New For 2014Chrysler has simplified the 300 lineup a bit for 2014. The top-end performance model is now just called the 300 SRT, and the sedan is offered in five other trims: 300, 300S, 300C, 300C John Varvatos Luxury Edition, and 300C John Varvatos Limited Edition. The Glacier and Motown special editions and the Luxury Series have all been dropped.
Vehicle SummaryChrysler revived the 300 nameplate in 2005 for a new full-size, rear-wheel-drive sedan built atop the bones of the Mercedes-Benz E-Class. The Chrysler 300 was a smash hit, and we named it our 2005 Automobile of the Year. Editor-in-chief Jean Jennings said of the 2005 300: "At a time when the American auto industry needs heroes, the 300C wins the medal of honor, hands down. Chrysler's 340-hp, Hemi-headed honey has taken America by storm. To see this four-door behemoth hustling down the highway at triple-digit speeds is to crave desperately a turn at its whimsical faux-tortoiseshell wheel. It's the sort of big ballsy, luxurious car for which America used to be known -- a full-scale, rear-wheel-drive, V-8-powered sedan looking to kick butt -- but with a twist provided by its clever German owners. That twist comes in the form of some important engineering elements -- front and rear suspension systems, the five-speed manumatic transmission, and optional four-wheel drive -- provided graciously by the Mercedes-Benz E-Class."
The second-generation Chrysler 300 was introduced in 2011 -- a study in evolution rather than revolution, even though Chrysler was no longer partnered with Daimler. The 2011 300 massaged the 2005 car's brutish design with more rounded edges, and the cabin became more upscale with high-quality trimmings that went toe-to-toe with many luxury marques. What didn't change were the big rear-wheel-drive platform, the availability of all-wheel drive, and the choice of V-6 and V-8 engines. Expect to see the 300 refreshed for the 2015 model year, but a full overhaul will wait until 2017 or 2018 at the earliest.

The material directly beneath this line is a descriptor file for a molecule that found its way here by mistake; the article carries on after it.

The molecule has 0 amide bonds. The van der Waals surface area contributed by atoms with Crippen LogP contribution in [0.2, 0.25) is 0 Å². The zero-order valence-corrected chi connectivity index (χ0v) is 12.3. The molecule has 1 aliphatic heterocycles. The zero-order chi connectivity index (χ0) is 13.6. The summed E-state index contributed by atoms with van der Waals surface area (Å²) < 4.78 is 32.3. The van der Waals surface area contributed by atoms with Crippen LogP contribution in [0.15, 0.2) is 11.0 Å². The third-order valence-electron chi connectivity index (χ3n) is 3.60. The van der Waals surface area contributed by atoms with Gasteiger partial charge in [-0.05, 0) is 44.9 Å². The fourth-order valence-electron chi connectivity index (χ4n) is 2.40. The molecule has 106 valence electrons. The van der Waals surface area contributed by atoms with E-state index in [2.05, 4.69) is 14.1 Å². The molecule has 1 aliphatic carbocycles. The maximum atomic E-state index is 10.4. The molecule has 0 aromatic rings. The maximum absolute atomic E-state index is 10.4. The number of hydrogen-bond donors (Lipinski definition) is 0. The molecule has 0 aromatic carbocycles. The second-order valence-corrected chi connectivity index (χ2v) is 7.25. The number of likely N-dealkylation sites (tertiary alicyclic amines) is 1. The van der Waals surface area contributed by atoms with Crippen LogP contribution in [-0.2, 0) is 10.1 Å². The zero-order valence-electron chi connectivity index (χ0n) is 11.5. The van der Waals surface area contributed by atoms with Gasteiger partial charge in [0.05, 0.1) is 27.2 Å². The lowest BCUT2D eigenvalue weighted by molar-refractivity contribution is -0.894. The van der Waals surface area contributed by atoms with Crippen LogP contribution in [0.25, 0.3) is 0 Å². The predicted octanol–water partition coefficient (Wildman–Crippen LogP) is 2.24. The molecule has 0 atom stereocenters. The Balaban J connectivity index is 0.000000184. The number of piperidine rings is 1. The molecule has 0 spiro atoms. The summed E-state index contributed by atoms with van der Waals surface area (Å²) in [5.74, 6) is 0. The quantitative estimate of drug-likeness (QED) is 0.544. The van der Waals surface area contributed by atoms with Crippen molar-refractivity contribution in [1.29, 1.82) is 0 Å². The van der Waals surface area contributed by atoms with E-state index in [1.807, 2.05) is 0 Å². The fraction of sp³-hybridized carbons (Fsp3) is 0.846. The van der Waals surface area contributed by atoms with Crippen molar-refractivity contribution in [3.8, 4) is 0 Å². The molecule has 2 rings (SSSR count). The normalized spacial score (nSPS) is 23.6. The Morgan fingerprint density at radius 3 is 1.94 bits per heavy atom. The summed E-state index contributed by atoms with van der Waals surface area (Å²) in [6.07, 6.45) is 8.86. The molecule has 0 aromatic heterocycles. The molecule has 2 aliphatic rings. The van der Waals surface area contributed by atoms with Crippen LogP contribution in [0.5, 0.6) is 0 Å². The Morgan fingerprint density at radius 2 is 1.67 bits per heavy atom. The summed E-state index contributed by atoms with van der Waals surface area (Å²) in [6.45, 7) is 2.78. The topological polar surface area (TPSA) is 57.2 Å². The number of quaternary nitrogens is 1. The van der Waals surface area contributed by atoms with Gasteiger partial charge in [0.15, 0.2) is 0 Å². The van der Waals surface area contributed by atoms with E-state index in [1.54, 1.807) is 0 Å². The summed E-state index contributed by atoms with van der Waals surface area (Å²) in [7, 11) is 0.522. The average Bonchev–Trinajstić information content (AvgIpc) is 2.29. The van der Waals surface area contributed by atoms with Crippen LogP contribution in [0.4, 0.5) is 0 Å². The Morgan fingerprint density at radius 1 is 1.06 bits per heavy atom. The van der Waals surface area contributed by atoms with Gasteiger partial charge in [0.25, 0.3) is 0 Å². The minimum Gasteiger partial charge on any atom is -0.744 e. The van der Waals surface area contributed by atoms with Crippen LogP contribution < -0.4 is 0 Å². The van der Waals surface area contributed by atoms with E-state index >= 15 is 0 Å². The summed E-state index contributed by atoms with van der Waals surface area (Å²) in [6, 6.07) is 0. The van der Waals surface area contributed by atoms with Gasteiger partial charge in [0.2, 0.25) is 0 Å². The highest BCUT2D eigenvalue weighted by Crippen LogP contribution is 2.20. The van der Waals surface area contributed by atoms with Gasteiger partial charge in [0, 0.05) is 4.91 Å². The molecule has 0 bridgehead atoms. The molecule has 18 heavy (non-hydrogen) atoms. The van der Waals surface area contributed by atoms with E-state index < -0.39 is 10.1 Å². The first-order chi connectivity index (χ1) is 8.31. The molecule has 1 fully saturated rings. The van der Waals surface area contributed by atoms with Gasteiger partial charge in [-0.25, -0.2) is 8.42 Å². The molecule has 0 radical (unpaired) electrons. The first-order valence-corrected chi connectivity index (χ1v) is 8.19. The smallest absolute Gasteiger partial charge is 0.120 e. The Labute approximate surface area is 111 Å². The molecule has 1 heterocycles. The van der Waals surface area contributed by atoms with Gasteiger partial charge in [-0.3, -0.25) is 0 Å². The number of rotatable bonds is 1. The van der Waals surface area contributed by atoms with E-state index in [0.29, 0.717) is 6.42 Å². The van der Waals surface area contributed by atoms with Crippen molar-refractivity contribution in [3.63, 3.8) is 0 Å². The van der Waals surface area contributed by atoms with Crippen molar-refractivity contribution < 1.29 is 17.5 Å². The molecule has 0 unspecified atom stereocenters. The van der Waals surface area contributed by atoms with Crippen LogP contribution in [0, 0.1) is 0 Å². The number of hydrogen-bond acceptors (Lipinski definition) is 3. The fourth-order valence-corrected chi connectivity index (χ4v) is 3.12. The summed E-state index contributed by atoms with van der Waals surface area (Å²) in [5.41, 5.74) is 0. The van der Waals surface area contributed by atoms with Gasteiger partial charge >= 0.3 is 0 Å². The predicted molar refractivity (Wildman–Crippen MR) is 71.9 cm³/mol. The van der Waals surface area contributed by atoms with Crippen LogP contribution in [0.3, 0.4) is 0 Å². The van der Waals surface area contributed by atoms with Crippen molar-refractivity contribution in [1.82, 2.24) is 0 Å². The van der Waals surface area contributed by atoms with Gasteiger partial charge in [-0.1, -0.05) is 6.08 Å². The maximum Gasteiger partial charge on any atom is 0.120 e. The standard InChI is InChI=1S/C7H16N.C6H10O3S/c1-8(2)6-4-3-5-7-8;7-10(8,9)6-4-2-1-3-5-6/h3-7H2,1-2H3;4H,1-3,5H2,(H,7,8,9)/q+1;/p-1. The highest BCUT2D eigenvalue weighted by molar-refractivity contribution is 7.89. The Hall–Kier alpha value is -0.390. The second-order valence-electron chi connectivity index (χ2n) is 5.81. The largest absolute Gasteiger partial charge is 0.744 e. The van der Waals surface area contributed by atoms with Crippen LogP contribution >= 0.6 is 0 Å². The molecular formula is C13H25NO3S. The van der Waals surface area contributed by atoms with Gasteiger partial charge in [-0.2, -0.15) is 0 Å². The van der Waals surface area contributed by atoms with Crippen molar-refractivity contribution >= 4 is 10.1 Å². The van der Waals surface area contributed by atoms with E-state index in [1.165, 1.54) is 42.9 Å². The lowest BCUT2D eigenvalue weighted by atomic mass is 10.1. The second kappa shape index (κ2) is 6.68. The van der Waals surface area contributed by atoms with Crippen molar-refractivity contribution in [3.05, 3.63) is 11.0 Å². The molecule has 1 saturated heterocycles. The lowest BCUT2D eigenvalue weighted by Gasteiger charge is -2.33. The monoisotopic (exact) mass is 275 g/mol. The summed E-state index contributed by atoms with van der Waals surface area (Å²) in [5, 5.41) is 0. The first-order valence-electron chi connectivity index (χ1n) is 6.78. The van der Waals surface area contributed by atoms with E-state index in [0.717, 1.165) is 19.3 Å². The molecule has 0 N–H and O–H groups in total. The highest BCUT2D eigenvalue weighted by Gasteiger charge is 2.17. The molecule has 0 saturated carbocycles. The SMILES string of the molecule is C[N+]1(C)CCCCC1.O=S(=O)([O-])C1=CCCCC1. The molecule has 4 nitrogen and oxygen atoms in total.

OverviewChrysler has further simplified the 300 lineup for 2014, but there are still six different trim levels to choose from. Buyers can now select from (in ascending order) the base 300, the sporty 300S, the luxurious 300C, the stylish 300C John Varvatos Luxury Edition, the sumptuous 300C John Varvatos Limited Edition, and the high-performance 300 SRT.
No matter the trim level, the 2014 Chrysler 300 has also scored well in crash testing. Last year, the large sedan achieved a five-star overall rating from the National Highway Traffic Safety Administration, and the 300 is also rated as a Top Safety Pick from the Insurance Institute for Highway Safety.
The base 3.6-liter V-6 yields 292 hp (or 300 hp when in a 300S) and is paired with a ZF-designed eight-speed automatic transmission. Chrysler's 5.7-liter Hemi V-8 is optional in all but the base 300 model. Hemi-powered cars are also available with all-wheel drive, but all V-8 cars are only offered with an aging five-speed automatic. For the ultimate in power, opt for the SRT. Its 6.4-liter V-8 cranks out 470 hp and 470 lb-ft of torque, and adaptive dampers iron out body roll on the racetrack and soak up potholes on the road. The Varvatos-fettled models add upscale touches like platinum, titanium, and black chrome exterior trim; open-pore wood interior trim; Nappa and Poltrona Frau leather; special twenty-inch aluminum wheels; and unique badging. The 300S is delineated from the rest of the lineup by blacked-out trim pieces inside and out along with twenty-inch wheels, a sport-tuned suspension (on V-8 models), and a standard Beats by Dr. Dre premium audio system.
The 300 is still a big, broad-shouldered chunk of Americana, but with more finesse, flair, and style than ever before.
- A trim level for all tastes
- High-performance SRT model
You won't like:
- No eight-speed automatic for V-8 models
- Wind noise
- Feels as heavy as it looks
- Buick LaCrosse
- Ford Taurus
- Hyundai Genesis
- Nissan Maxima